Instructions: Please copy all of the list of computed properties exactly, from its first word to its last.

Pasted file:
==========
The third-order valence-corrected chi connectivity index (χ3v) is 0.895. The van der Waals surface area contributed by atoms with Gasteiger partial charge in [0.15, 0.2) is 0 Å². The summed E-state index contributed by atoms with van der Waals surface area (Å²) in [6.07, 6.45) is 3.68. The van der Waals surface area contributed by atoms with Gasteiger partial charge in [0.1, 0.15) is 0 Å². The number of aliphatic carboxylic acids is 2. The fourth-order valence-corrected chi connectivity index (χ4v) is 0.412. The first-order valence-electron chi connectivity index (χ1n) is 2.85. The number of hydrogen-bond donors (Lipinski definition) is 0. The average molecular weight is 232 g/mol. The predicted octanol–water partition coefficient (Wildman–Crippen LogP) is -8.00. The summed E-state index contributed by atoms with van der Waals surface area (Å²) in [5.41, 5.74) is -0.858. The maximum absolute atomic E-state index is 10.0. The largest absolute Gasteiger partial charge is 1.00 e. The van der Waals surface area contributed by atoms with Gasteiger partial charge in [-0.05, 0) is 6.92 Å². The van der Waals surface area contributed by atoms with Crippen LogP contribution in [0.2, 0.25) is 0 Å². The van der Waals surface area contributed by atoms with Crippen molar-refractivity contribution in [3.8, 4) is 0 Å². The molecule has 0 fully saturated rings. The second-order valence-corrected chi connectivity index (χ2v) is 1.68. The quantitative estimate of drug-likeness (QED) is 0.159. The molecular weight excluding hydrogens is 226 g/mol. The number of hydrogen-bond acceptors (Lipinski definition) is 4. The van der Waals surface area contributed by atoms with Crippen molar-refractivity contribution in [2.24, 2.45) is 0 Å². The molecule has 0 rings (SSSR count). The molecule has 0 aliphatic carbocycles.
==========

The third-order valence-corrected chi connectivity index (χ3v) is 0.895. The van der Waals surface area contributed by atoms with Gasteiger partial charge in [0.15, 0.2) is 0 Å². The summed E-state index contributed by atoms with van der Waals surface area (Å²) in [6.07, 6.45) is 3.68. The van der Waals surface area contributed by atoms with Gasteiger partial charge in [0.1, 0.15) is 0 Å². The number of aliphatic carboxylic acids is 2. The fourth-order valence-corrected chi connectivity index (χ4v) is 0.412. The first-order valence-electron chi connectivity index (χ1n) is 2.85. The number of hydrogen-bond donors (Lipinski definition) is 0. The average molecular weight is 232 g/mol. The predicted octanol–water partition coefficient (Wildman–Crippen LogP) is -8.00. The summed E-state index contributed by atoms with van der Waals surface area (Å²) in [5.41, 5.74) is -0.858. The maximum absolute atomic E-state index is 10.0. The largest absolute Gasteiger partial charge is 1.00 e. The van der Waals surface area contributed by atoms with Gasteiger partial charge in [-0.05, 0) is 6.92 Å². The van der Waals surface area contributed by atoms with Crippen LogP contribution in [0.2, 0.25) is 0 Å². The van der Waals surface area contributed by atoms with Crippen molar-refractivity contribution in [3.8, 4) is 0 Å². The molecule has 0 fully saturated rings. The second-order valence-corrected chi connectivity index (χ2v) is 1.68. The quantitative estimate of drug-likeness (QED) is 0.159. The molecular weight excluding hydrogens is 226 g/mol. The number of hydrogen-bond acceptors (Lipinski definition) is 4. The van der Waals surface area contributed by atoms with Crippen molar-refractivity contribution in [2.24, 2.45) is 0 Å². The molecule has 0 rings (SSSR count). The molecule has 0 aliphatic carbocycles.